Operationally, expect a few clunkers as the personnel have little F1 experience. But forget any idea that this will be like the low-budget back-of-the-grid efforts from HRT, Marussia, Caterham etc. Mid-grid respectability must be a realistic target.
Could Romain Grosjean springboard his Haas deal into a 2017 Ferrari drive?
The latter half of the 2013 season cemented in Grosjean’s mind that he could take on anyone. The only driver regularly to take it to Vettel’s Red Bull during that time and tantalisingly close to victory on three occasions, his F1 career was on the point of take-off. Then it stalled, courtesy of Lotus’s difficulties. This was the second such delay to his career – the first being self-inflicted – and time was marching on. At 29 he was looking at how long it might take Renault to transform Enstone back into a winning team – and concluded he didn’t have that long. So he made a bold move, one that might yet prove inspired.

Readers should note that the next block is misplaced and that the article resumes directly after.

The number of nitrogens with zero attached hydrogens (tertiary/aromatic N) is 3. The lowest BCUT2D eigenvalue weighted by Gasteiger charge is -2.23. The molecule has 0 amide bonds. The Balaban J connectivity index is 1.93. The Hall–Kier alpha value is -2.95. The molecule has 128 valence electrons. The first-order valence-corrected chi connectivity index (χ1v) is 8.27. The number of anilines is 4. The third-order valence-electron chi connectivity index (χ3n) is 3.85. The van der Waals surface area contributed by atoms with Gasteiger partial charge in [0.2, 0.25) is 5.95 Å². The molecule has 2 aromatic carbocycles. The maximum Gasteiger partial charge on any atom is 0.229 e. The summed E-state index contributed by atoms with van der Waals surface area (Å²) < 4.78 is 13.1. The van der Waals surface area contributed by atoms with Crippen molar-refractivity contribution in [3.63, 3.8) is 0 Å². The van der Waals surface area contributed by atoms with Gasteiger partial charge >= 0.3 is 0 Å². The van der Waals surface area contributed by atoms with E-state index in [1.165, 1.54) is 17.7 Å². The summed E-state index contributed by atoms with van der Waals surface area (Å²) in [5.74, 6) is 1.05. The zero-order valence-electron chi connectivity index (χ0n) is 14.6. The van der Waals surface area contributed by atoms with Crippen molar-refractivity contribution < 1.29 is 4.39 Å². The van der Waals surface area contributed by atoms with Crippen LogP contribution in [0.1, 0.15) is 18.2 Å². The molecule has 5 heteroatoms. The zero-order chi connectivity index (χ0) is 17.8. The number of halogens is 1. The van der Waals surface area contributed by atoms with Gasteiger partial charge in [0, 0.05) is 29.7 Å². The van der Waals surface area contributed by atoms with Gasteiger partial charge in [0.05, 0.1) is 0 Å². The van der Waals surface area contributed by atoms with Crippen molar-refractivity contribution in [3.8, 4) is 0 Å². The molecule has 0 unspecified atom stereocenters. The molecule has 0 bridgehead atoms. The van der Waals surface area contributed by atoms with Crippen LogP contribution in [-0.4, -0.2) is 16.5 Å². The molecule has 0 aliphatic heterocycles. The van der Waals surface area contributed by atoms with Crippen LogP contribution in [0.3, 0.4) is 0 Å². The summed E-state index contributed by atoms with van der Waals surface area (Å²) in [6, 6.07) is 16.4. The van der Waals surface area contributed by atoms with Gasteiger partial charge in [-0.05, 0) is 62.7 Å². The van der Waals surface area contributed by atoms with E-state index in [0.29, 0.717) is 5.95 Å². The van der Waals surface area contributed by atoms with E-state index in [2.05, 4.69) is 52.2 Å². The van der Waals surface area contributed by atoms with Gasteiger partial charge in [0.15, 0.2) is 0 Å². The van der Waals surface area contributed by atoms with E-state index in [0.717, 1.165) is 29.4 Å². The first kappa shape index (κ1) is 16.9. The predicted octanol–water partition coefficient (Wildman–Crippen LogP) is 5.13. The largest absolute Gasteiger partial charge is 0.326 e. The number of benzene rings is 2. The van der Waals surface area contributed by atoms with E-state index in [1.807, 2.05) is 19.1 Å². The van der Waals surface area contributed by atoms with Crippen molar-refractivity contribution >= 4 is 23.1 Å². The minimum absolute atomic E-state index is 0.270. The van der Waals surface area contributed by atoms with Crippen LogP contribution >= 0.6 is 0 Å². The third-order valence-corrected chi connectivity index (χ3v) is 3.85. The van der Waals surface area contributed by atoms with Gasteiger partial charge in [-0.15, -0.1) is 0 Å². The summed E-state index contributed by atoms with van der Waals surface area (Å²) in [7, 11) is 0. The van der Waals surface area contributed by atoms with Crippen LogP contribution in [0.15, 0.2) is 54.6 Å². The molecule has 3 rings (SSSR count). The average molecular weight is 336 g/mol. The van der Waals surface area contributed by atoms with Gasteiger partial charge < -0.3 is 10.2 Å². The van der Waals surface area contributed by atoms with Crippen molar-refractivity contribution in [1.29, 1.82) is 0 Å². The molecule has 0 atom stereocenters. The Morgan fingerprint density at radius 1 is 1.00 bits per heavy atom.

Should Kimi Räikkönen’s 2016 performances be no more convincing than those of last year, where might the Scuderia look? Let’s assume Max Verstappen is under tight Red Bull lock and key. Grosjean would be a plug-in GP winner who could team up perfectly with Vettel…
Just what might the two young Toro Rosso chargers achieve with a better power unit?
This team is set to shock – in the early part of the season especially. There were several occasions last year where the STR10 was the second-fastest car through the quick corners. But it was stymied by a Renault engine. The STR11 gets a 2015-spec Ferrari in the back – an instant boost of about 40bhp. We might get to see a repeat of 2008 when STR frequently bettered the senior team.
Verstappen and Sainz bring a fizzing fearlessness and their F1 data banks should be filling up nicely into their sophomore seasons. A place on the Melbourne podium could beckon. Seriously. As the engine manufacturers get into their development programme later in the year while STR’s spec remains frozen, they will likely fall back a little.
So where do the rest stand?
Each of these teams is subject to inordinate financial stress. Force India invariably delivers the best performance-to-spend ratio on the grid, Sauber is in danger of reversing into bother unless it gets more technically adventurous while Manor gives the impression of being run by a caretaker owner who senses there may be some money to be made.
On August 28th the VSCC moves to Cadwell Park circuit, near Lincoln, for its Williams Trophy…